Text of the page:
Human Activities

The ongoing loss of Arctic sea ice has implications for marine shipping, tourism, oil and natural gas production, Arctic residents, and international politics.

Shipping Routes

Once Europeans encountered the North and South American continents, they began seeking a shortcut between Europe and Asia. Early explorers in ships looked for navigable summer passages through the channels of the Canadian Archipelago (the Northwest Passage) or along the Siberian coast (the Northern Sea Route). Roald Admundsen successfully navigated the Northwest Passage (Figure 1) during 1903-1906. Today satellites can help monitor ice conditions along both routes along with other methods. While occasionally and for a short time in summer these passages may be relatively clear of sea ice, full-scale commercial use remains unrealized (although Russian ships have been operating along parts of the Northern Sea Route for many years) .

map of northwest passage routeFigure 1. This map of Alaska and northwestern Canada shows the potential Northwest Passage route. (Courtesy NASA)

Declining summer sea ice opens the prospect of a more reliable summer shortcut and increased marine traffic, with implications for naval and coast guard operations. Ships operating in this area would need accurate and timely information on ice conditions and weather, accurate maps, and port facilities. A 2013 study by Laurence C. Smith and Scott R. Stephenson at UCLA suggests that northern routes may be reliably open on a seasonal basis by mid century. Figure 2 shows a satellite image of the Parry Channel, part of the Northwest Passage, in August 2012. At the time of year this image was acquired, sea ice was approaching its annual minimum extent, and 2012 saw a record low year compared to the satellite record from 1979 to 2011.

satellite image of Northwest PassageFigure 2. This August 12, 2013 image from the Moderate Resolution Imaging Spectroradiometer (MODIS) on the NASA Terra satellite shows the Parry Channel, part of the Northwest Passage, relatively free of sea ice. 2012 saw record low sea ice extent in the Arctic. MODIS images are available in near real time from the NASA Land Atmosphere Near real-time Capability for EOS (LANCE) system. (Courtesy NASA Earth Observatory, NASA Goddard Space Flight Center/Rapid Response)

References

Laurence C. Smith, Laurence C., and Scott R. Stephenson. 2013. New Trans-Arctic shipping routes navigable by midcentury. PNAS, March 4, 2013, doi:10.1073/pnas.1214212110.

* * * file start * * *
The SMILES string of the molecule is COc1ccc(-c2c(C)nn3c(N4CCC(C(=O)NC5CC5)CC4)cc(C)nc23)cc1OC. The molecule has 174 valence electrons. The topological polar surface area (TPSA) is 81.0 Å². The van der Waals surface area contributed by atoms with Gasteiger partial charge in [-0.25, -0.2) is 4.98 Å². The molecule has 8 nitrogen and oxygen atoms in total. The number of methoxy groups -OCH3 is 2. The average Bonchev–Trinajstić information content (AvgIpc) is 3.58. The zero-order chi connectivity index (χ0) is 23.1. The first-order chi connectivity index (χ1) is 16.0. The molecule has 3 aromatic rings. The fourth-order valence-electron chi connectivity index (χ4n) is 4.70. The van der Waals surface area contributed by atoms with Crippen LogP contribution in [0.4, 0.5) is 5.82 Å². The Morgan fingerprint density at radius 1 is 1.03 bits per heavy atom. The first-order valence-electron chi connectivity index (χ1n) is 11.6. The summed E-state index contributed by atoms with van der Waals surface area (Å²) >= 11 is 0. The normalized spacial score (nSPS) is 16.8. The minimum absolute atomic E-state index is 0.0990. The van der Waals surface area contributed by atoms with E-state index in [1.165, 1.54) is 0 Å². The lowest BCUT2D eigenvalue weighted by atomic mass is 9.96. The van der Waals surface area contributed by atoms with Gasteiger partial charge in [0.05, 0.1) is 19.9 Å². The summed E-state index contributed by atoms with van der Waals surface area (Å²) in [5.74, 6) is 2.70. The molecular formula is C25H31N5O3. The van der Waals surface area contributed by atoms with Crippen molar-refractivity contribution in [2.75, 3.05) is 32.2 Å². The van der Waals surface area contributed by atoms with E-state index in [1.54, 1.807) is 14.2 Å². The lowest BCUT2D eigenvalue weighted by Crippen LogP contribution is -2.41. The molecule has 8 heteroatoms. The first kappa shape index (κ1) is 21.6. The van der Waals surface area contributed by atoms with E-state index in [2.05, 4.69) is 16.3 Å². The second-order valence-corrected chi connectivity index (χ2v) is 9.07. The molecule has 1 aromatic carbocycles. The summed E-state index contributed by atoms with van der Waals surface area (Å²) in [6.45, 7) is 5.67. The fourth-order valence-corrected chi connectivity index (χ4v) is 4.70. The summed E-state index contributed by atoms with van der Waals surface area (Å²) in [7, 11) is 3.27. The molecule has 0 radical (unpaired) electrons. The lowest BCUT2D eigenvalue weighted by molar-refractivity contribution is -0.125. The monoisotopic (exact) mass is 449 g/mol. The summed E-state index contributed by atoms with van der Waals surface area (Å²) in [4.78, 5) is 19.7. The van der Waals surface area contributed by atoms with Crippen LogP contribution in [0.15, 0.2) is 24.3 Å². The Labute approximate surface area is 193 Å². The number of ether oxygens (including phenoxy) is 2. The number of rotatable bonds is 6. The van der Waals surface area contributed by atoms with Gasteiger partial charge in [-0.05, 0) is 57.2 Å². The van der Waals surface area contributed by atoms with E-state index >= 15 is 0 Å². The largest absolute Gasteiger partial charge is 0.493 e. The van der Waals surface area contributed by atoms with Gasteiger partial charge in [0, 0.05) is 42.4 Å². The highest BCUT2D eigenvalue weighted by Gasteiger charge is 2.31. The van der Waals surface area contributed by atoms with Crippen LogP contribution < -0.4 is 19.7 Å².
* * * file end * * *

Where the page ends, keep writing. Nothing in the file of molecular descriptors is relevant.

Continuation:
Oil and Natural Gas Production

Reduced sea ice extent in summer will provide more favorable condition for offshore drilling of oil and natural gas resources under the Arctic Ocean. Several major companies are actively exploring how much oil and natural gas is actually available and the costs of extracting it. Key issues include the rate of sea ice decline over the next several decades and oil and natural gas prices on the global market.

Drilling oil in the Arctic is a formidable task. Northstar Island is an artificial island located twelve miles northwest of Prudhoe Bay, Alaska, specially constructed to drill oil year-round in the Arctic Ocean. Because the winter icepack would damage or crush a standard ocean platform, developers hauled gravel over ice roads to build up an island instead. Credit: © BP p.l.c.

Reference

Industry and ice. October 3, 2012. Icelights: Your burning questions about ice and climate. Boulder, CO: National Snow and Ice Data Center.

Thawing Permafrost  

Much of the Arctic land area is underlain by permafrost – perennially frozen ground.  Houses, railways, roads, runways and other infrastructure built atop permafrost will remain stable as long as the permafrost does not thaw. However, permafrost is already thawing in parts of the Arctic, locally with severe impacts on infrastructure, and this process is expected to continue as the Arctic warms.    

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